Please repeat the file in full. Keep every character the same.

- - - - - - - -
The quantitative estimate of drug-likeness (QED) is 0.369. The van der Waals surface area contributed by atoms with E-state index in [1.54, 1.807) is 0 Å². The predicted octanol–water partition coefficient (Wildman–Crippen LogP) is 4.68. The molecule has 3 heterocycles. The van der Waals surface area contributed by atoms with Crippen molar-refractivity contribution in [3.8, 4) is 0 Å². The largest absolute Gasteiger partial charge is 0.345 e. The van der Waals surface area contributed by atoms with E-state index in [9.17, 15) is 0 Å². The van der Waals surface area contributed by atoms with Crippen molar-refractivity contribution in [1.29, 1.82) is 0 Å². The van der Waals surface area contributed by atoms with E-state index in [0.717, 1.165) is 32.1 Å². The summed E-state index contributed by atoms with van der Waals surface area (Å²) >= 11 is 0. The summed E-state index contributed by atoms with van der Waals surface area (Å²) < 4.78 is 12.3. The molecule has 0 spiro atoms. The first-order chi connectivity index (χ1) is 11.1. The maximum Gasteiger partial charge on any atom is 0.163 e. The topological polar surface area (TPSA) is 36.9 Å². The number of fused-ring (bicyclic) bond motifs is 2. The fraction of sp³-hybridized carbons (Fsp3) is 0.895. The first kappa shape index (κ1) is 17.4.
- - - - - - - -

The quantitative estimate of drug-likeness (QED) is 0.369. The van der Waals surface area contributed by atoms with E-state index in [1.54, 1.807) is 0 Å². The predicted octanol–water partition coefficient (Wildman–Crippen LogP) is 4.68. The molecule has 3 heterocycles. The van der Waals surface area contributed by atoms with Crippen molar-refractivity contribution in [3.8, 4) is 0 Å². The largest absolute Gasteiger partial charge is 0.345 e. The van der Waals surface area contributed by atoms with E-state index in [9.17, 15) is 0 Å². The van der Waals surface area contributed by atoms with Crippen molar-refractivity contribution in [1.29, 1.82) is 0 Å². The van der Waals surface area contributed by atoms with E-state index in [0.717, 1.165) is 32.1 Å². The summed E-state index contributed by atoms with van der Waals surface area (Å²) >= 11 is 0. The summed E-state index contributed by atoms with van der Waals surface area (Å²) < 4.78 is 12.3. The molecule has 0 spiro atoms. The first-order chi connectivity index (χ1) is 11.1. The maximum Gasteiger partial charge on any atom is 0.163 e. The topological polar surface area (TPSA) is 36.9 Å². The number of fused-ring (bicyclic) bond motifs is 2. The fraction of sp³-hybridized carbons (Fsp3) is 0.895. The first kappa shape index (κ1) is 17.4.